As a land of immigrants, the USA has no shortage of opportunities for celebrating other people’s patriotism. On St. Patrick’s Day, millions of Americans dress in green, drink green beer, and sing Danny Boy while tucking in to cabbage and corned beef. The fact that 99% of Irish-Americans have never set foot in Ireland and are blissfully unaware that a real Irishman would never ruin a good beer by putting green coloring in it, has nothing to do with it. The mythological status of an Ireland populated by leprechauns, hard-working farmers, buxom redheads, fiddling gypsies, and thatched cottages will trump over any reality.
Similarly,there are more Americans – or North Americans, as a Mexican friend of mine constantly reminds me – who spend time celebrating Cinqo de Mayo than there are illegal Mexicans in the US.
But there is one gaping hole in the calendar that is a missing opportunity: St. George’s Day. The number of Americans who can claim English heritage is substantial. The original war of independence was not “Americans” versus “English,” but “colonists” versus “imperialists.” Every Fourth of July I get the “this is to celebrate when we Americans whooped your British asses” when the truth is that many of the people doing the whooping were, in fact, English! Until the war ended, it can be argued – and I certainly do – that there were no “Americans,” but a collection of disaffected settlers who decided, rightly, that it was time to go it alone.
Of course, the English are not very good when it comes to celebrating St. George’s Day. Fewer Brits know the actual date of the event (April 23rd) than Americans know St. Patrick’s Day. For some reason, the Brits have never been good at the overt patriotism thing, mistaking patriotism for nationalism, I suspect, and eschewing the former for fear of being thought to be too imperialistic. The legacy of the First and Second World wars made the English wear the face of anti-nationalism, a reaction to the brutal National Socialism of Nazi Germany.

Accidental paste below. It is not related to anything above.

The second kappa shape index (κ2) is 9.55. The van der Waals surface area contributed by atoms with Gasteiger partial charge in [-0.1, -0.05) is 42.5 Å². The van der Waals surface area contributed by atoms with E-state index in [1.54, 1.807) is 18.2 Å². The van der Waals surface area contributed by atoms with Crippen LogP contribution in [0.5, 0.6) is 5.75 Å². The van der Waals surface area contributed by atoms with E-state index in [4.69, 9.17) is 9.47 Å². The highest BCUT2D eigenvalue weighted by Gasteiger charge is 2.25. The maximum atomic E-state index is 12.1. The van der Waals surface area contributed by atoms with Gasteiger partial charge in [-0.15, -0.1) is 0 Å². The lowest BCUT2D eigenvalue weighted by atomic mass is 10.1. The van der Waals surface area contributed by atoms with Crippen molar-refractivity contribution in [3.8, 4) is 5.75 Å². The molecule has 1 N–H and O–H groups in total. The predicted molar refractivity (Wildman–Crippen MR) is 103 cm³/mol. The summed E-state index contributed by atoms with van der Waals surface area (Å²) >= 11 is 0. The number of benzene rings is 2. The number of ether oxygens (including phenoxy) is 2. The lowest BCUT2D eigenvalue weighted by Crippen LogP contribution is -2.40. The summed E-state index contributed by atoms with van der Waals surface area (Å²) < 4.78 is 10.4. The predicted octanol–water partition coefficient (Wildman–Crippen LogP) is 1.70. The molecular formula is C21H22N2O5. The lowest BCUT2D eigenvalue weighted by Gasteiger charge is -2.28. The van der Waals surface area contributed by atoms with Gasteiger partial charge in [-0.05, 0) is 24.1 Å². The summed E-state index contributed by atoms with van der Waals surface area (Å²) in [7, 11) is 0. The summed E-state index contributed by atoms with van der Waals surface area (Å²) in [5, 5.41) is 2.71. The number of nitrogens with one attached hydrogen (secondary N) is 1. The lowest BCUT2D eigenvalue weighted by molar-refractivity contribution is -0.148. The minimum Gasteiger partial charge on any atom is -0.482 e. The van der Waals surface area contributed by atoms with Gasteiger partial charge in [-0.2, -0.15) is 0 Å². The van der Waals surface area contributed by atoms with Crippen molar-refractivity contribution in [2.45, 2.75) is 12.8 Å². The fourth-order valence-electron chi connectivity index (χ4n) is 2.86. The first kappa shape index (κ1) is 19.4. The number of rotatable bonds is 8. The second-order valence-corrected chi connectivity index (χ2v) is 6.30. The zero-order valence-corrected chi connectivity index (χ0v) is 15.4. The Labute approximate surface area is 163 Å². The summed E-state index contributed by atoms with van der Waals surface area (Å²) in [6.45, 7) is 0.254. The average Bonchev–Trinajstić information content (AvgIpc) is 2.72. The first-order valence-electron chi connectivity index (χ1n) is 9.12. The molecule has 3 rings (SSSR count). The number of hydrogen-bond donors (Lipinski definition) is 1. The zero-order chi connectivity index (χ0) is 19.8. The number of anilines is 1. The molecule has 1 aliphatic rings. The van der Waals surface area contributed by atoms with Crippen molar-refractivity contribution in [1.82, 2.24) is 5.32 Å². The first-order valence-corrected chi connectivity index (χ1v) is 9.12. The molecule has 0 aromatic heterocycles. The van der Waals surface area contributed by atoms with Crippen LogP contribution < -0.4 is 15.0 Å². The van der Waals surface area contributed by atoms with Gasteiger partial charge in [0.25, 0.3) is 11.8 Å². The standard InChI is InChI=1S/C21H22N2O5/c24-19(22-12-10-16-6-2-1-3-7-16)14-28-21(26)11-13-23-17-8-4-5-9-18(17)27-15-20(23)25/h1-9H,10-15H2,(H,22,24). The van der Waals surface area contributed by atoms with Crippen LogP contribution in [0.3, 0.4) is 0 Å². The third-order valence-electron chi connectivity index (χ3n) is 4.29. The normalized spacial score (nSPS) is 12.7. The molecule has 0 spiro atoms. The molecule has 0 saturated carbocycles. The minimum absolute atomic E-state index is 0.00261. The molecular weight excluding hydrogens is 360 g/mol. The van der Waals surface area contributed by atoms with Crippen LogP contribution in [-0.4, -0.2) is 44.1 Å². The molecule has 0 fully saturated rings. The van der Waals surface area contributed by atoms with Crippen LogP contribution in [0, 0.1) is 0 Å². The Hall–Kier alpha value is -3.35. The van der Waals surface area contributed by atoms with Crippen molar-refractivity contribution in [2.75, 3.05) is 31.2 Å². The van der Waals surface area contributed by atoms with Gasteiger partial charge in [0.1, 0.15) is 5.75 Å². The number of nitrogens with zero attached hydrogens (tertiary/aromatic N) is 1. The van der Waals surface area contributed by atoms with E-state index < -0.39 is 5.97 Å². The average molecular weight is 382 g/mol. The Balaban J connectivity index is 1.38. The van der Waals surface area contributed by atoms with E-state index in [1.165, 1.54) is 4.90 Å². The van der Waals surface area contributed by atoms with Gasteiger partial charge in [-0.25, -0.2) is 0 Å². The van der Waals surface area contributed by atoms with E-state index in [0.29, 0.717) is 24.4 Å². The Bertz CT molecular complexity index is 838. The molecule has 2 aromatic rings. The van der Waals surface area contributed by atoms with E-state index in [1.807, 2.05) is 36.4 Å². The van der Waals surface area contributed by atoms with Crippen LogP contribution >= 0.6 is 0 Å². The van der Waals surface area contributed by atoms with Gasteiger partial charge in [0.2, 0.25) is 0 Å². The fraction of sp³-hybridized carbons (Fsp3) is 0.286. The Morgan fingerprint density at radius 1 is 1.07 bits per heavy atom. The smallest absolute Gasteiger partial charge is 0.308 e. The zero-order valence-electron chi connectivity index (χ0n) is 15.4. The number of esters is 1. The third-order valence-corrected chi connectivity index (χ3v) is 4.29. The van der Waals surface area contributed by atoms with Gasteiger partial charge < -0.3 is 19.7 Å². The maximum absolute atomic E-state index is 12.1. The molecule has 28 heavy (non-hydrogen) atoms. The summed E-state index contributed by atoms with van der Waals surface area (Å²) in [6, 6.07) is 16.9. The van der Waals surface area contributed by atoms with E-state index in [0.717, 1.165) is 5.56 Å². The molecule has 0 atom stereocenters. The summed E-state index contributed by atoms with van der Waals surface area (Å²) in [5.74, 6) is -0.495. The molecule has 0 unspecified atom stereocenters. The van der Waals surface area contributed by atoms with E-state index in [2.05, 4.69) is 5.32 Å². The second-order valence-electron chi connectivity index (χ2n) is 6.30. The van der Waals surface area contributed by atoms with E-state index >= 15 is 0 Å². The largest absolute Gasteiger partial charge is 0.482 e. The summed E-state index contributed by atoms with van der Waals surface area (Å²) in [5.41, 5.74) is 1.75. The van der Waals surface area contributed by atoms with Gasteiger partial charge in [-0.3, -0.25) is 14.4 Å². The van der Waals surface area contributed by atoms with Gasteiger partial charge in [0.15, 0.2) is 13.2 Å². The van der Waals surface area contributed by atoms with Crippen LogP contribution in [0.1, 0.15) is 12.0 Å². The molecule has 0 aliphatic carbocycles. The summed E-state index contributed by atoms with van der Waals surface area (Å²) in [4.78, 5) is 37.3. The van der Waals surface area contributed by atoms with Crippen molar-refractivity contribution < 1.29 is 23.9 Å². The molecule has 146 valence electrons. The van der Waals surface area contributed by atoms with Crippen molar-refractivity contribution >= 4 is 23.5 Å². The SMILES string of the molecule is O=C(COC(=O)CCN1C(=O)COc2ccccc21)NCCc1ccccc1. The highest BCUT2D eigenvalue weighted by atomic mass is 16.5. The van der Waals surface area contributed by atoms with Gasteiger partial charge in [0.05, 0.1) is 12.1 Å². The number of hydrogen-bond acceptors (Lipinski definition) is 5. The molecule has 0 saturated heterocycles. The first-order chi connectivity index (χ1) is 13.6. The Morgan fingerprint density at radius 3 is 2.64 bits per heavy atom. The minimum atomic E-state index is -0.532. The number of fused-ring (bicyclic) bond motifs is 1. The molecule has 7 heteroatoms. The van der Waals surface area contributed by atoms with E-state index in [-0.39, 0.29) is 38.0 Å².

Patriotism is not a bad thing. And for the English, there is no finer statement of patriotism that the words of John of Gaunt in Shakespeare’s Richard II where he delivers the following classic panegyric:
This royal throne of kings, this scepter’d isle,
This earth of majesty, this seat of Mars,
This other Eden, demi-paradise,
This fortress built by Nature for herself
Against infection and the hand of war,
This happy breed of men, this little world,
This precious stone set in the silver sea,
Which serves it in the office of a wall,
Or as a moat defensive to a house,
Against the envy of less happier lands;
This blessed plot, this earth, this realm, this England…
The OED defines a panegyric as, “A public speech or published text in praise of a person or thing; a laudatory discourse; a eulogy, an encomium.” This particular definition is supported in its first use in 1603 by Samuel Daniels in his A Panegyrike Congratulatorie delivered to the Kings most excellent Maiestie. Interestingly the first recorded performance of Richard II was in 1602, making me wonder if any reports at the time described Gaunt’s speech as a panegyric.
The word comes from the Greek, πανηγυρικός, which refers to a public assembly or festival, often in praise of a particular god. This was a πανήγυρις. Breaking it down further, pan (παν) means all, and agyris (ἂγυρις) is a modified form of the Attic-Ionian agora (ὰγορά) meaning assembly or marketplace. So in essence, a panegyric is a speech fit for all assembled.
Jane Austen was not unfamiliar with the word. In Pride and Prejudice, Jane Bennett is talking of Mr. Bingley in positive terms when Austen writes, “This introduced a panegyric from Jane on his diffidence, and the little value he put on his own good qualities.”
And it isn’t a word reserved for stuffy writers and obsessed lexicographers. In Rainbow Six (1998) Tom Clancy wrote, “Popov knocked back four stiff vodkas while watching the local television news, followed by an editorial panegyric to the efficiency of the local police.”
Someone who delivers a panegyric can be called a panegyrist, where the ever-popular and ever-useful Greek suffix, –ist (-ιστῄς) works its magic of turning a word into a noun – in this case to describe someone who delivers a panegyric.
Other uses of the word exist but are pretty rare. The alternative noun, panegyry, popped up in 1602 but then infrequently over the years to the point that it would be hard to find it in modern literature. With a ghit of only 5,300, even the mighty Google asks “Did you mean panegyric?”
So for those of you looking for a weekend panegyric to the Golden Age of movies, why not treat yourself to a viewing of Guiseppe Tornatore’s Cinema Paradiso, an homage to the art of movie making and a delightful way to spend an evening with your big screen TV.